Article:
IMAGE: A synthetic, injectable hydrogel developed at Rice University boosted the toxicity of a new class of cancer-fighting immunotherapy drugs. This scanning electron microscopy image shows the self-assembled nanofibers that make… view more
Credit: Hartgerink Research Group/Rice University
An immunotherapy drug embedded in a slow-release hydrogel invented at Rice University in collaboration with the University of Texas Health Science Center at Houston (UTHealth) appears to be highly effective at killing cancer cells.
STINGel combines a new class of immunotherapy drugs called stimulator of interferon gene (STING) agonists with an injectable hydrogel that releases the drug in a steady dose to activate the immune system to kill cancer cells. It was developed by the Rice lab of chemist and bioengineer Jeffrey Hartgerink and Rice alum Simon Young, an assistant professor of oral and maxillofacial surgery at UTHealth.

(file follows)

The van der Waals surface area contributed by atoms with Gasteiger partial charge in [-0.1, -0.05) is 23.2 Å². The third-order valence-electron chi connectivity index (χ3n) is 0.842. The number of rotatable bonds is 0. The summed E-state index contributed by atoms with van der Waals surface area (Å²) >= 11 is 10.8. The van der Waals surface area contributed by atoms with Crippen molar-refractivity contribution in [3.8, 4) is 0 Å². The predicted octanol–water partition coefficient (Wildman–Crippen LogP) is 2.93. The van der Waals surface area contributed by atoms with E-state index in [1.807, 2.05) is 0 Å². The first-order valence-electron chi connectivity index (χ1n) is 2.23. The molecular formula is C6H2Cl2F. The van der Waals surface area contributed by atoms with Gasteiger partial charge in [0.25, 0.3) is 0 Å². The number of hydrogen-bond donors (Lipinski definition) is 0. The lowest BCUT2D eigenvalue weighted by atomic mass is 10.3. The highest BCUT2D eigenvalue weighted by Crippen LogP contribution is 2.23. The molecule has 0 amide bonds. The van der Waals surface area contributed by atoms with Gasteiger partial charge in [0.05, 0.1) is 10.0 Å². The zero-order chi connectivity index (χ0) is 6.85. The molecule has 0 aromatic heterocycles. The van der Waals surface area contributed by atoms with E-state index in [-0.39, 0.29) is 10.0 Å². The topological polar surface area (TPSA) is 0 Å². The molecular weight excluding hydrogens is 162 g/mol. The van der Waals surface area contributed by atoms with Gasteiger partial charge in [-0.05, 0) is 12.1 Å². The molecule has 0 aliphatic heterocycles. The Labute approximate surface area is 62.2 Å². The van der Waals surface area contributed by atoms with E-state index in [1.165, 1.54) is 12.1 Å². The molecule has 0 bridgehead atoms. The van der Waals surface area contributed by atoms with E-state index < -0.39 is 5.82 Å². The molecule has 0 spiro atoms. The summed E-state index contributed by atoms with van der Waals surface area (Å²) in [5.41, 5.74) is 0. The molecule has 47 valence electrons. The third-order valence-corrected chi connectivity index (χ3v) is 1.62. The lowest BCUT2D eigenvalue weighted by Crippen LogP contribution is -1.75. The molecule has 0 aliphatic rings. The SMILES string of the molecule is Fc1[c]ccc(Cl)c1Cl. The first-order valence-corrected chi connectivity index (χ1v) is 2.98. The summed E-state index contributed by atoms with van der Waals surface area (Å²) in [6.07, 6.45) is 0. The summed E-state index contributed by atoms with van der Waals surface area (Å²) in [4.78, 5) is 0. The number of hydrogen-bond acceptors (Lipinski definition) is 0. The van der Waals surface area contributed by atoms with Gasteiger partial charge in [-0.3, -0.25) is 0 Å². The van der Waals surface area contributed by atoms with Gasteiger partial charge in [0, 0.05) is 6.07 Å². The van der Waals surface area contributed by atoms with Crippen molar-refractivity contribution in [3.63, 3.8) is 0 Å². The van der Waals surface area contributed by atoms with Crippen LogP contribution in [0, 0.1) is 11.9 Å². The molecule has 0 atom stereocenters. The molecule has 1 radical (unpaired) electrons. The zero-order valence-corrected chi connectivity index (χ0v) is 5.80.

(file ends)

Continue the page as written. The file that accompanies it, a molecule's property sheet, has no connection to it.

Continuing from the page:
In clinical trials, immunotherapy drugs have demonstrated strong cancer-fighting abilities. Research has also found that the drugs are flushed quickly from the body, and current trials require multiple injections.
The new research, which is detailed in Biomaterials, showed that slow-release peptide gels could continuously deliver immunotherapy drugs to tumor sites for long periods of time.
Hartgerink is a pioneer in the development of
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